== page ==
When I set off to visit Ethiopia last November, it raised eyebrows even in an office where we’re famous for always travelling to ‘off the beaten track’ destinations. Since then so many of our travellers have asked me for my impressions and I’ve loved talking about the country and my experiences. To get the word out, I thought I’d resort to the famous (infamous?) top 10 list to share my favourite Ethiopian moments.

10. The roads
Ok, it must be said that the roads are, well… bumpy. On the upside, there is very little vehicular traffic; we usually share the road with cattle and goats and only the occasional passing car or truck. Travel by road is the only way to really take in the incredible scenery – well worth a bump or two!

9. Spriss
A fantastic drink made of fresh pureed fruit poured into a glass so that the thickest juice (usually avocado) is at the bottom, then layered by density usually with mango and papaya. Delicious!

8. Climbing Helpers
Gheralta Walk 
Many of the beautiful monasteries and churches I visited are accessed by walking up hillsides. The paths are a little tricky – but made easy to navigate by very sweet helpers. Usually teenage boys, but sometimes older gentlemen, your helper will appear at the base of the hill to meet you and make sure you get up and down, safe and sound.

7. More wonderful people
Wonderful people 
Our guide in Ethiopia is the amazing Ayob - one of the very best guides I have ever worked with anywhere. Hugely knowledgeable, perfect English and he appears to know everybody in Ethiopia, greeting priests, waiters and pilots with a handshake and smile and making sure everything runs effortlessly. And everywhere I went, I was greeted with shy smiles and warm welcomes.

6. Coffee Ceremony
The coffee ceremony is an integral part of Ethiopian society and hospitality. It’s an involved process; the ceremony begins with a young woman roasting coffee beans in a flat pan over a tiny charcoal burner. Frankincense is always burned at the same time and the scent adds an almost spiritual element to the moment. The roasted beans are ground in a mortar and pestle and the ground coffee stirred into a clay coffee pot filled with water and boiled over the charcoal burner. The coffee is served in small china cups, taken with plenty of sugar and usually accompanied by a snack of popcorn. Traditionally a guest is served three cups of coffee; it’s tempting but I found one cup provided just the right delicious jolt!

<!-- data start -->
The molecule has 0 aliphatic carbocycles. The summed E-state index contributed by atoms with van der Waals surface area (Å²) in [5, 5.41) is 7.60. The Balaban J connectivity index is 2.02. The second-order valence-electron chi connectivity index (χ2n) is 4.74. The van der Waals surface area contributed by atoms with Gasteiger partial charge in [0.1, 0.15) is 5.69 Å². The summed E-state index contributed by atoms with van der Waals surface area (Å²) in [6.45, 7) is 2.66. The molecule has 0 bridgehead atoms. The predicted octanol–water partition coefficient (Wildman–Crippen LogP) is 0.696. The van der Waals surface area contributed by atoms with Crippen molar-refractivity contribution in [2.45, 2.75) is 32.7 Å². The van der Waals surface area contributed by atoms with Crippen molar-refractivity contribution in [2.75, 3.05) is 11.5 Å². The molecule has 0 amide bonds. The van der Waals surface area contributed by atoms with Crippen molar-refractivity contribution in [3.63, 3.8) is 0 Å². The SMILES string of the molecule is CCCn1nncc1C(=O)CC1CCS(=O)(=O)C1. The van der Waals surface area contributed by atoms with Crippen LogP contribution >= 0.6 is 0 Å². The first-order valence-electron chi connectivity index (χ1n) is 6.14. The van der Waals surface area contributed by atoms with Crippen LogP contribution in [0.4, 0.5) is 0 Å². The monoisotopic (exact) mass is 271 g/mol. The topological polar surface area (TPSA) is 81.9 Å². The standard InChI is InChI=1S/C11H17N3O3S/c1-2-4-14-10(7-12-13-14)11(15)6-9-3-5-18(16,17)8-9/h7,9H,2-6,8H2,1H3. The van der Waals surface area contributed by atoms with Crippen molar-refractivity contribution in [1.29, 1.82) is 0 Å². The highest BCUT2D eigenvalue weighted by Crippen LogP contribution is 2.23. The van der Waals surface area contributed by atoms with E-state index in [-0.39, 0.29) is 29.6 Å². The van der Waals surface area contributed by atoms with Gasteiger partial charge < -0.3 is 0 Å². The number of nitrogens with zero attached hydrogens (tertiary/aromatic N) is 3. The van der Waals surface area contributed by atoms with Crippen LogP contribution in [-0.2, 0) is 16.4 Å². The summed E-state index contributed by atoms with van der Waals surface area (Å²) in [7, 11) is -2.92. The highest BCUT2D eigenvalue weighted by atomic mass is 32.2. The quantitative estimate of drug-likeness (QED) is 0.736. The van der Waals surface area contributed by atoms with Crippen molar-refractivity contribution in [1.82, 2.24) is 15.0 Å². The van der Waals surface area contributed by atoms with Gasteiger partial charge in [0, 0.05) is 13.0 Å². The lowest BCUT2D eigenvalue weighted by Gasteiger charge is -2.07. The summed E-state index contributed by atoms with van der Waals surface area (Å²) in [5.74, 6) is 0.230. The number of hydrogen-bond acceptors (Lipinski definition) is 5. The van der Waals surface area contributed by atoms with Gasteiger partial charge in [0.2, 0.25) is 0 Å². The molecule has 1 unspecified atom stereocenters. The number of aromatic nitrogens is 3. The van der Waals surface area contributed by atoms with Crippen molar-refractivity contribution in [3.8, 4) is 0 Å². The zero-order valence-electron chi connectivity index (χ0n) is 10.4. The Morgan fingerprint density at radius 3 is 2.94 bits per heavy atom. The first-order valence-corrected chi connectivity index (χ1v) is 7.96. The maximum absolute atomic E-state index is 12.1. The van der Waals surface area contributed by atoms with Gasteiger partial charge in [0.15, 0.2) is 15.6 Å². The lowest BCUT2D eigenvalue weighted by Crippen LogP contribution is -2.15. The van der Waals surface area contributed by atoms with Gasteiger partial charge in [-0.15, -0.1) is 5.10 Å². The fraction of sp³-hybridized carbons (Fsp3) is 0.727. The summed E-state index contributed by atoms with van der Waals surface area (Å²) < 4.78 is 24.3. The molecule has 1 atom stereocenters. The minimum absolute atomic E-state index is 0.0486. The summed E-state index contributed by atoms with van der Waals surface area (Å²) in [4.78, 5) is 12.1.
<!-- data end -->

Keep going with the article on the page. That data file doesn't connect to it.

5. Orthodox Priests
Meeting preist 
Ethiopian Orthodox priests are guardians of the ‘Holy of Holys’, the inner sanctum of each church where traditionally a copy of the Ark of the Covenant is kept. Priests will open up the churches and happily discourse with you (in Amharic) about their lives and their roles in contemporary Ethiopian life. Grand gold processional crosses are always part of the priest’s accoutrements and they are truly spectacular.
4. Gheralta Lodge and Ben Abeba Restaurant
Gheralta Lodge 
There are lovely places to stay and dine in Ethopia. One of my favourite hotels is the Gheralta Lodge; run by an Italian couple, the lodge is set in the most spectacular scenic location overlooking the mountains. Accommodation is in stone cottages with comfortable beds and all the hot water you need! One of most unusual restaurants I enjoyed is run by a Scottish teacher and her Ethiopian partner – named Ben Abeba to recall Scottish mountains! (And the food is terrific!)
Ben Abeba restaurant 

3. Drums
You’ll find drums in every church – they accompany the religious chanting that is part of every religious service. They are usually double-headed with a piece of animal hide stretched over each end. Church music is often accompanied by a sistrum consisting of a handle and U-shaped metal frame which when shaken the small rings or loops of thin metal on its movable crossbars produce a sound that can be from a soft clank to a loud jangling. Together they produce the most marvellous sounds.

2. Meeting Michael’s friends at Yemrehanna Kristos

Part of my job when scouting out our tours is to go everywhere our travellers will go so that I can report back on details, both practical (road conditions, how far the walk is, is there a bathroom) and inspirational (what do we experience when we get there). Yemrehanna Kristos was truly inspirational. The drive from Lalibela is about two hours over unpaved gravel road and then over dirt track; fortunately all of this through gorgeous scenery and empty of traffic. From where my jeep let me out, there is a 45 minute walk through a juniper forest to reach the site. And when I did – wow! Instead of a rock-hewn church, I saw a freestanding church built in an overhanging cave, constructed of layers of wood and white-faced granite with large windows carved in cross shapes. And the best part – I introduced myself to the priest in charge and told him that Michael Gervers had recommended I visit. Yes of course - he said – Michael is a friend, he comes here every year to study. It’s wonderful to meet friends in far corners of the world.

1. Ethiopian Cherubs
Painted church ceiling 
This painting covering the entire ceiling of the Debre Berhan Selasie Church was my favourite. Each winged head of the eighty Ethiopian cherubs demonstrates a slightly different expression. The interiors of many churches are covered with large mural icons. Closely related to Byzantine Christian art, the style is highly distinctive and can be traced from as early as the 10th century right up to contemporary paintings. Charming, colourful and uniquely Ethiopian!

Ethiopia confounds expectations. Please do give me a call – I’m happy to share my experiences and why I know that you will enjoy the trip as much as I did. The toll-free Worldwide Quest number is 1-800-387-1483.

You can also read more about the tour and request a detailed itinerary online here.